My sun-worshipping days are well and truly over. I used to lay for hours covered in Banana Boat oil, soaking up as many rays as possible to turn my skin a deeper shade of mahogany.
Now, having worked in the beauty industry for years and learnt in detail about the negative effects of sun exposure, I’m a total SPF junkie. On holiday, I slather my whole body in at least factor 30, and reapply religiously… I know it won’t make up for the years of damage, but I’m certainly keen not to worsen the situation!
Sidenote: if I want to look tanned, I turn to the bottle. I’m currently using the Bondi Sands foam (it’s amazing) and their velvet mitt helps it glide on effortlessly.
When Cancer Research UK approached me to write a blog post about enjoying the sun safely, as part of their #OwnYourTone campaign, I was more than happy to oblige – I want to share their expert advice with you to ensure you too get into good habits when it comes to the sun. Here goes:
Spend time in the shade
Especially between 11am and 3pm in the UK, as this is when the sun is strongest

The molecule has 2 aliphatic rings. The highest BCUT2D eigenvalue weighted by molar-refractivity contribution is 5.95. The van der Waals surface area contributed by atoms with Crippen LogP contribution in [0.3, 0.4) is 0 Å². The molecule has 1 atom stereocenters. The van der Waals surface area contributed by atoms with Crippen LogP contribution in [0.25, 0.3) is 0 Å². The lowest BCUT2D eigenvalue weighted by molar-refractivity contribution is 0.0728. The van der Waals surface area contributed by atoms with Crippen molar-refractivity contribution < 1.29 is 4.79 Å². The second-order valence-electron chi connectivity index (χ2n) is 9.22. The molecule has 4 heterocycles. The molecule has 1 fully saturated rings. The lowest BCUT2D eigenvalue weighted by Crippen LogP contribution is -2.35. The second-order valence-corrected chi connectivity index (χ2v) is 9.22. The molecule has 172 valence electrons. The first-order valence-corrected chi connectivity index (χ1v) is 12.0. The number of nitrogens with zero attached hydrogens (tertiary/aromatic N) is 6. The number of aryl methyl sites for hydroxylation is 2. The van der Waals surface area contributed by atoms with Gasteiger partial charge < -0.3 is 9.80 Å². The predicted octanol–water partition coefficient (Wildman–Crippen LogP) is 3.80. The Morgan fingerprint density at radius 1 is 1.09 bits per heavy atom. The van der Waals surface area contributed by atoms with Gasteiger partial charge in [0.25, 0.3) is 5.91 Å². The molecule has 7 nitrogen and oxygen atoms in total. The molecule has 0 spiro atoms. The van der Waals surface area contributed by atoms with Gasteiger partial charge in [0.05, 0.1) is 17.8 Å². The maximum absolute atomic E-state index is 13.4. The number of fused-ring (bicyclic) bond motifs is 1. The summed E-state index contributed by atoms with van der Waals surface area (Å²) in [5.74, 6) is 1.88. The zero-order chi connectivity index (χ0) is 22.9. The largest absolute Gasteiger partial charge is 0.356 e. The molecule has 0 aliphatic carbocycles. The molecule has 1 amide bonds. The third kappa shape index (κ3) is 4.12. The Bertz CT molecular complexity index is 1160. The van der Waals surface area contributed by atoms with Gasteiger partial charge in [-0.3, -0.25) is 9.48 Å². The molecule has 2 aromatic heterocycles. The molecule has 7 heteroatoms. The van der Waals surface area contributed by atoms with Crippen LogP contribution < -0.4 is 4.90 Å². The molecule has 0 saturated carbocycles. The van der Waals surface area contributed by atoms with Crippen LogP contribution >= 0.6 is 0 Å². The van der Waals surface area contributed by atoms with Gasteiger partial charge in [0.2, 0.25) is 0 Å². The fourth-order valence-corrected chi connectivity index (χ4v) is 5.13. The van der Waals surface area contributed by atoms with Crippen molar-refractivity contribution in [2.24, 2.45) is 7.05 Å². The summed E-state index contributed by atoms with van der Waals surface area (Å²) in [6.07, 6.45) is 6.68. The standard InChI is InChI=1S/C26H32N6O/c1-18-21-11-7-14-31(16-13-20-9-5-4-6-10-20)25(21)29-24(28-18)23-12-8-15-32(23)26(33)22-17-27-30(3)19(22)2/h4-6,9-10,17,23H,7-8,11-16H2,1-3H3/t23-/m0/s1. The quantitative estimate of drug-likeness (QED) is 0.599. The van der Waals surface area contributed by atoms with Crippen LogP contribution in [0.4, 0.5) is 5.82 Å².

Take a hat, sunglasses and beach cover-ups with you when you go outside, and make sure to shield yourself from the sun
When choosing your sunglasses, make sure you look for one of the following: ‘CE Mark’ and British Standard; UV 400 label; 100% UV protection written on the label or sticker. Also, make sure that the glasses offer protection around the side of the eyes
Use a sunscreen with a protection level of at least SPF 15 (this is your UVB protection) and one that has 4 stars or more (for UVA protection). UVA can also be indicated by the letters ‘UVA’ written in a circle which indicates that it meets the EU standard
Reapply sunscreen regularly – this includes those ‘once a day’ and ‘water resistant’ products. Some products are designed to stay on better than others, but beware of sunscreen rubbing, sweating or washing off. It’s especially important to reapply after toweling dry
Storing your sunscreen
Don’t store sunscreens in very hot places as extreme heat can ruin their protective chemicals
Don’t forget to check the expiry date on the sunscreen. Most sunscreens have a shelf life of two – three years, shown on the label by a symbol of a pot with the letter M and a number – this is the numbers of months the sunscreen will last once it’s been opened.
For more detailed information, visit cruk.org/ownyourtone.